The downside of a unified buffer cache

July 20, 2007

When vendors started releasing Unix systems with a unified buffer cache, people discovered that the new operating system releases tended to perform not so well under load. Generally what happened is that programs got paged out madly, so any time you typed a new command line in your shell session there was a great big lurch as your shell was paged back in and then the program started and so on, and by the time you got back to your shell it had paged out again.

The underlying problem is that processes can use up pages through read() a lot faster than they can use up pages through virtual memory, because read() can touch a whole lot of pages in a single action while actual executing code only touches a page at a time. The net result was that programs doing disk IO basically ate the rest of the system; the effect that was particularly bad on multi-user systems, where something is doing disk IO pretty much all the time.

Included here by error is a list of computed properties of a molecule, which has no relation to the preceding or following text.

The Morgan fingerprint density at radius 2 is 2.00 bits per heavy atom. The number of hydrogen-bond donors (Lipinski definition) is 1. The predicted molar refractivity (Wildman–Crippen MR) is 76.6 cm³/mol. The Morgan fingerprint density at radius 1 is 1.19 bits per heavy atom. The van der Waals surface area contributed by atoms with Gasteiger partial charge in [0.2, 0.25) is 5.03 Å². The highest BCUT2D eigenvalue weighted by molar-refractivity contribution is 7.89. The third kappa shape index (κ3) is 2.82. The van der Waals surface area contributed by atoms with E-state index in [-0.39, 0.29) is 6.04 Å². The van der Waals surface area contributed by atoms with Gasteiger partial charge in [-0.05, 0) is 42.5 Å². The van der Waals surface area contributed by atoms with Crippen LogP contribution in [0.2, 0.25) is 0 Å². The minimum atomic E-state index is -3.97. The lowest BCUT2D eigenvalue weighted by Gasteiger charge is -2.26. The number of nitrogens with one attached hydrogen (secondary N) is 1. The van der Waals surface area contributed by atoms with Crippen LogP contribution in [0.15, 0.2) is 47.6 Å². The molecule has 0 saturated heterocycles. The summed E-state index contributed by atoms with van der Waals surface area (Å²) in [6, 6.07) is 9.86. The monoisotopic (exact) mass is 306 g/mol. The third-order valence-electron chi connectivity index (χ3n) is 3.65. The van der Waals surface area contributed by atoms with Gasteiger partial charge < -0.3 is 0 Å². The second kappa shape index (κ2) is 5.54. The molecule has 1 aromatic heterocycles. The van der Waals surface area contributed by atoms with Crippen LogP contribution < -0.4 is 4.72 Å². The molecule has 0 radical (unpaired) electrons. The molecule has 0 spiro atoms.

(Early versions of SunOS 4 exacerbated the situation by defaulting to maintaining only a remarkably small amount of free memory, so that merely starting a new command was virtually guaranteed to spark a page storm.)

Naturally, this was a hot topic for systems research in the early 1990s and produced a number of papers pointing out the issue, which was at least reassuring in that people understood why our (then) new systems were performing so badly, even if they didn't have a good solution.

(The situation has not gotten much better since then; virtual memory tuning problems still bedevil modern Unixes like FreeBSD and Linux. Many of the issues even look eerily familiar.)

Written on 20 July 2007.
« A safety tip: keep your different sorts of source trees separate
Weekly spam summary on July 21st, 2007 »

Page tools: View Source, Add Comment.
Login: Password:
Atom Syndication: Recent Comments.

Last modified: Fri Jul 20 23:24:26 2007
This dinky wiki is brought to you by the Insane Hackers Guild, Python sub-branch.